Membership

The Massachusetts Historical Society has two membership categories—Fellows and Members. Both groups are important to the life of the Society. Fellows and Members help support the Society's mission and receive benefits such as a subscription to our annual journal, the Massachusetts Historical Review, and invitations to special events.

Members

Membership at the MHS is open to all with an interest in American history. The Society welcomes Members from near and far to join its community of history lovers. The MHS offers a handful of different membership categories aimed to encourage participation in its various activities. Learn how to become a Member or renew your membership now.

Fellows

Election as a Fellow of the MHS is an honor bestowed by the Society on distinguished scholars and civic leaders. The Fellows are the legal governing body of the MHS, and therefore have the privilege of shaping the Society. Learn more about the MHS Fellows or renew your Fellow dues.



Join Us at an Upcoming Program

Public Program The Story of the Philosopher's Camp 5 August 2015.Wednesday, 6:00PM - 7:00PM Please RSVP   James Schlett, journalist 5:30 reception will precede talk   James Schlett will speak on his new book A Not Too Greatly Changed Eden: The Story of ...

 

James Schlett will speak on his new book A Not Too Greatly Changed Eden: The Story of the Philosophers Camp in the Adirondacks. In August of 1858 America’s leading intellectuals gathered at Follensby Pond in the Adirondacks. Included in this group were the transcendentalist philosopher Ralph Waldo Emerson, the Harvard scientist Louis Agassiz, and the Cambridge poet James Russell Lowell. They were led into the Adirondack wilderness by William James Stillman, a painter who co-founded the nation’s first art journal, the Crayon. News that these cultured men were living in tents appeared in newspapers across the nation. Schlett’s will talk about the expereince of those who attended and the way their journey into the woods began to change how Americans saw the wilderness.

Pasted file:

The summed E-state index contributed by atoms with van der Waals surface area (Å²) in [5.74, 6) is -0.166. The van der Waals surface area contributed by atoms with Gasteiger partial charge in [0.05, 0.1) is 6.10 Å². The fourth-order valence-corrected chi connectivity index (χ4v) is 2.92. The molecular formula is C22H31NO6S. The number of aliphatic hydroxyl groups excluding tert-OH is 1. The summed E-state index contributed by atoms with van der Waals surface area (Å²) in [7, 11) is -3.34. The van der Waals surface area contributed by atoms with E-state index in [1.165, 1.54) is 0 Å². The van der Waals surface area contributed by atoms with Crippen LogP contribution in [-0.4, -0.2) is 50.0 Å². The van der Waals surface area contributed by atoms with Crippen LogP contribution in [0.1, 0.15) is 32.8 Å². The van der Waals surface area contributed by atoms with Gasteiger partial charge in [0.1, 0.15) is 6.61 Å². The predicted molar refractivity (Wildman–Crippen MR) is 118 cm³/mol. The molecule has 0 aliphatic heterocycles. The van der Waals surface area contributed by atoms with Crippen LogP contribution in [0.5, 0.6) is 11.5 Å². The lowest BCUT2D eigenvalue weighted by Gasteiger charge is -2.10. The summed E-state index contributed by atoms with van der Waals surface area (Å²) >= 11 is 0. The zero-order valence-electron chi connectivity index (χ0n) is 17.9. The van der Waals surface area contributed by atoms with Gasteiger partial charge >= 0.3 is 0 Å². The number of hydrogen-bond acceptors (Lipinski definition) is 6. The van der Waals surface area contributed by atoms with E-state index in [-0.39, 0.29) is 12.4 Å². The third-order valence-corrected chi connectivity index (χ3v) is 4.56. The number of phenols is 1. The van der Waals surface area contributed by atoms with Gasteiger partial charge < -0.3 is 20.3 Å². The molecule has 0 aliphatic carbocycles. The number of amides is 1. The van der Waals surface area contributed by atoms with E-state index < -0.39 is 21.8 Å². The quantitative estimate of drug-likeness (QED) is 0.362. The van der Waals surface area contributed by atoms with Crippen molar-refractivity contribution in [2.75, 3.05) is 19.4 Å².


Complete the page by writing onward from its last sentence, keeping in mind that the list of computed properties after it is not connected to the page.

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Public Programbegins Maritime Massachusetts: Falmouth Stories and Sources 10 August 2015.Monday, 8:30AM - 3:30PM Please RSVP   This program will take place in Falmouth, Massachusetts Join us for this three-day workshop as we explore the maritime history of Falmouth and Cape Cod. In ...

Join us for this three-day workshop as we explore the maritime history of Falmouth and Cape Cod. In the nineteenth century, Falmouth was home to thriving maritime industries such as whaling and salt making. Between 1820 and 1864, thirteen whale ships sailed from Falmouth, making more than 50 voyages and connecting the town to global networks of trade and travel. By the late nineteenth century, Falmouth’s economy shifted as tourists flocked to the region for a nostalgic glimpse of the seaside town's nautical past, and the village of Woods Hole became host to some of the world’s foremost institutions for oceanographic research. Throughout the program, we will visit historic sites and landscapes, sing a sea shanty or two, and analyze documents and artifacts that connect people to stories of the sea. Along the way we will explore the influence of the sea on local architecture, art, and literature.